She listens to hip-hop. She likes to take selfies with her friends on an app with fun filters – the cat one is her favorite. She hangs out at coffee shops and likes to sing with her friends at a KTV restaurant on the weekends. She’s laughing at a GIF that one of her friends sent of a baby dancing. Meet MaHui*, a college student.

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Anyone Can Do It

We had an extra room that no one was using so why not? We met a friend who is Hui about six months ago and have gotten to know her and her family. We learned during her school break she was planning on living in a small two bedroom apartment with her other five relatives. We knew in our apartment we had an extra room available that no one was using so we prayed about asking our friend to live with us for her two month school break.

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Not the Muslims You Might Expect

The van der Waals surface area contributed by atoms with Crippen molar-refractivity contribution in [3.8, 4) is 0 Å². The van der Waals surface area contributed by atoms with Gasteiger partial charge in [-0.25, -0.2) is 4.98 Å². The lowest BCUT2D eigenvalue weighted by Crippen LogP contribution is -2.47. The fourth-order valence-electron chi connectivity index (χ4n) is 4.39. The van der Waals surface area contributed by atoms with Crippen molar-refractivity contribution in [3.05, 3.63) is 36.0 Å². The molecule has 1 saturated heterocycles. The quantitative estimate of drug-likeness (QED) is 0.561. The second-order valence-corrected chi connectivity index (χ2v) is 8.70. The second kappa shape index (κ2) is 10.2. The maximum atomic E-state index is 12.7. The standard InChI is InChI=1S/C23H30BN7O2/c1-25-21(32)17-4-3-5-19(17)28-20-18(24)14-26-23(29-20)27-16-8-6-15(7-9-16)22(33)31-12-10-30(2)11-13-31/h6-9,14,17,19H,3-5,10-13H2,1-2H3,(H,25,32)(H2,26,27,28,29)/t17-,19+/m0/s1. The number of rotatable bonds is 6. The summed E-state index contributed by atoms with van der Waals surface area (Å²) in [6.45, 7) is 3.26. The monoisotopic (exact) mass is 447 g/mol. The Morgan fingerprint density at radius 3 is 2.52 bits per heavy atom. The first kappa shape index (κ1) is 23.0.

I sat around the lunch table and couldn’t help reflecting on the irony of it all. Here we were, celebrating the national Spring Festival (which Muslims don’t participate in) where our Hui friend’s family were smoking and drinking alcohol (which Muslims don’t consume) asking their non-muslim friend why Muslims in fact are not allowed to eat pork! This was not the Islam I had read about in most books.

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The Couch Full of Tears

I have a friend who is Hui. She might be my best friend in the city. Why are we so close when it seems like it takes so long for relationships to be built here in East Asia? Many times when I try to become friends with people here I get surface answers of “I’m fine, life is great, no problems here.”

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Wrapping Dumplings